Quiz app on Facebook accidentally exposes information of 120M users
A quiz app on Facebook that can tell you which Disney princess you are has also been leaking the personal data of its 120 million customers.
"I was shocked to see that this data was publicly accessible to any third-celebration that requested it," mentioned Inti De Ceukelaire, the Belgian security researcher who discovered the information leak.
"It would only take a single pay a visit to to our internet site to obtain access to someone’s personal data for up to two months," he wrote in his blog post. "I would envision you wouldn’t want any internet site to know who you are, let alone steal your details or pictures."
The incident was discovered as Facebook is nevertheless facing some blowback from the Cambridge Analytica scandal, which involved a separate personality testing app. In that case, the app deliberately exploited Facebook’s data practices to harvest people’s individual data for political ad targeting purposes. As many as 87 million customers could have been impacted.
The information leak involving Nametest.com doesn’t seem to be deliberate. De Ceukelaire speculates that the flaw could have stemmed from a "rookie programming error." Nonetheless, the data exposure has been going on given that at least the finish of 2016.
De Ceukelaire reported the dilemma to the Facebook in April by way of the company’s new bug bounty program, which was introduced in response to the Cambridge Analytica scandal.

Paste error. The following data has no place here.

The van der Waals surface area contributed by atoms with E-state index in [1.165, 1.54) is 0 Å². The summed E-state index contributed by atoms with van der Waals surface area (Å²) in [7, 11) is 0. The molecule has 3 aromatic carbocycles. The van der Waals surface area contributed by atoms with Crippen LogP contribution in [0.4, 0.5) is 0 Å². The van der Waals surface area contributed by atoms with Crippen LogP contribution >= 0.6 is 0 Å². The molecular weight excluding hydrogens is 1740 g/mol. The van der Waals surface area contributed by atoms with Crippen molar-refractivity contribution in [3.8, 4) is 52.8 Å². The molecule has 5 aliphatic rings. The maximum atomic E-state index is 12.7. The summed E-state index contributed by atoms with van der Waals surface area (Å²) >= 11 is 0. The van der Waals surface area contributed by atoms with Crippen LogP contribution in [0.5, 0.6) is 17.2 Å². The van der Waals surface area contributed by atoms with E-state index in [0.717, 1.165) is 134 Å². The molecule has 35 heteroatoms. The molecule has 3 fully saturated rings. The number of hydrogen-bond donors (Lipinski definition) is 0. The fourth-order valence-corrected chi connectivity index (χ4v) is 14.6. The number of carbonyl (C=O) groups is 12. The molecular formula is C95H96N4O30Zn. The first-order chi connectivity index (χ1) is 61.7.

"This is specifically why we launched our Information Abuse Bounty Plan in April: to reward men and women for reporting potential difficulties," Facebook said in a public post about the flaw, which the company helped to repair.
"To be on the safe side, we revoked the access tokens for everybody on Facebook who has signed up to use this app. So men and women will need to re-authorize the app in order to continue utilizing it," Facebook added.
The developers behind Nametests.com, Social Sweethearts, said it is also discovered no proof that poor actors ever abused the flaw.
Nevertheless, De Ceukelaire stated the whole incident raises critical queries more than how Social Sweethearts is handling the information of its customers. He also noted that it took Facebook over two months before it completed its investigation and ultimately patched the flaw. For the duration of that time the quiz apps from Nametests.com have been still up and operating.
"I am glad both Facebook and NameTests cooperated and resolved the concern," he said in his weblog post. "On the other hand, we can not accept that the info of hundreds of millions of customers could have been leaked out so simply. We can and need to do far better."
To protect oneself, De Ceukelaire recommends that you delete any apps from Facebook that you happen to be no longer employing.
This write-up originally appeared on PCMag.com.
Published at Mon, 02 Jul 2018 11:00:00 +0000